Relating to the product mix

The product portfolio is the collection of products produced by the marine and agricultural farmers and harvesters; manufactured and marketed by the food ingredient processor and the retail foods manufacturer; and for the retailer and food service, the food products marketed. In large companies in the food industry, there are many products in a product mix so that they are usually grouped into product areas, which are further subdivided into product lines. A product line is a group of products that are related, either used for similar purposes or possessing similar characteristics (Schaffner et al., 1998). The

Box 2.3 How major core competencies affect development of hot new products


Core competencies


Low-fat meat products

Particle size analysis, protein-fat interactions, actual fat reduction in tissues, flavour improvement carbohydrate chemistry

Swift-Eckrich, Kraft Foods, Doskocil Food Service Co., Nestle, Lean & Free Products, National Starch and Chemical

Fruit and vegetable products

Physical structure, biochemical changes in ripening, flavour chemistry, breeding, biotechnology, enzymes, antioxidants

Kagome Kabushiki Kaisha, Tropicana Products, Ocean Spray Cranberries

Coffee products

Structure and biotechnology of coffee beans, co-spray drying, glass transition technology, particle size management, caffeine effects, compaction

Nestle, Procter & Gamble, Kraft Foods


Antioxidants, phytochemistry, flavours, colour development, oxidation and antioxidants, enzymes, cloud emulsions

Lipton, Nestle, Procter & Gamble, Mitsui Norin Co., Sky Food Co., Coca-Cola


Phytochemistry, cold extrusion, viscosity, low-calorie fats, rheology, flavours

Nestle, Hershey Foods, FMC Corp., M&M Mars

Dairy products

Texture, flavour, nutrition, foaming, heat denaturation, particle size, protein stabilisation, ultrafiltration, mineral separation, microbiology

Kraft Foods, Schreiber Cheese,

Calpis Food Industry,



Grain products

Rheology, refrigeration, glass transition, retrogradation, nutrition, flavours, extrusion, refrigerated doughs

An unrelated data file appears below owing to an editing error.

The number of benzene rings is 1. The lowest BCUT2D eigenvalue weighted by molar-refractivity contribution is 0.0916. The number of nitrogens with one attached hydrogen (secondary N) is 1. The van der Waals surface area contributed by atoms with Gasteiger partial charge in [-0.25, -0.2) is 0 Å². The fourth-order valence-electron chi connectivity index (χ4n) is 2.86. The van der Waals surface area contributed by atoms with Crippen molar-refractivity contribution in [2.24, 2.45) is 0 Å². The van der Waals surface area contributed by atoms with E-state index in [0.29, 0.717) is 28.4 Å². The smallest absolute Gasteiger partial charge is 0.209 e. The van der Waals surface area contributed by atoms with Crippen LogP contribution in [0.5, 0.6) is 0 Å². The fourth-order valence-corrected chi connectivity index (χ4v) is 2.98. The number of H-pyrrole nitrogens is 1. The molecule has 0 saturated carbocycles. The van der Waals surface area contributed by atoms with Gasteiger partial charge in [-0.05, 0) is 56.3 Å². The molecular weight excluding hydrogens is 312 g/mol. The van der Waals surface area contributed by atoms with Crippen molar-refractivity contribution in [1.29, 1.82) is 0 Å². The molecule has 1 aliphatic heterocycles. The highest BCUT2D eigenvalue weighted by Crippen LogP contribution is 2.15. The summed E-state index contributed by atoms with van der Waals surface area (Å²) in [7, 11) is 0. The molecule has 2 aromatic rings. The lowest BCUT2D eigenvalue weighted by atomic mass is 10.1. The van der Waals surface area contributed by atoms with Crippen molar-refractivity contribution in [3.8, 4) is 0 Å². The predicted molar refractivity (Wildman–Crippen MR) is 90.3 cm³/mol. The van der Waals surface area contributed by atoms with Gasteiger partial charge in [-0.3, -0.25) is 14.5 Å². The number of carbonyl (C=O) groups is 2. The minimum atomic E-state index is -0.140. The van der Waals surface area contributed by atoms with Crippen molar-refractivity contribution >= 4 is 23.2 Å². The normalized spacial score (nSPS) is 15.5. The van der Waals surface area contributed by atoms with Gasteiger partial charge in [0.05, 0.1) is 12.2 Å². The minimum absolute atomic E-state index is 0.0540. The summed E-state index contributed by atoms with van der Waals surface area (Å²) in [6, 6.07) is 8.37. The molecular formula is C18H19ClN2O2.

Nestle, Kellogg, General Mills, Pillsbury

Source: Based on material from Katz, 1998 by permission of Institute of Food Technologists, Chicago, Ill.

Table 2.7 Characteristics of the product mix




Types of product

Types of market

Sales revenues

Product platforms

Market segments


Product lines


Market potential

Product ages

Industrial customers

Product images

Food service customers

Product attributes

Competing products

product mix is live and evolving. It is currently profitable and as it changes, its profitability needs to continue to achieve the aims of the company. This does not mean that every product in the mix is profitable - there are other aims for products in a mix. They may complement other products, extend a line to give it variety, fill a place in the market, and so on.

The product mix is a mixture of products at different stages in the product life cycle: from new products to products that are at the end of their life cycle and dying. It is this variation of age that gives the mix its evolving character. The product mix also has variations in the sales revenue and the profits: some products are the major revenue earners and some the major profit earners. So the product mix has characteristics shown in Table 2.7. Sometimes products are also grouped according to the types of raw materials and methods of processing and distribution, for example, cereal products and meat products, frozen products and canned products.

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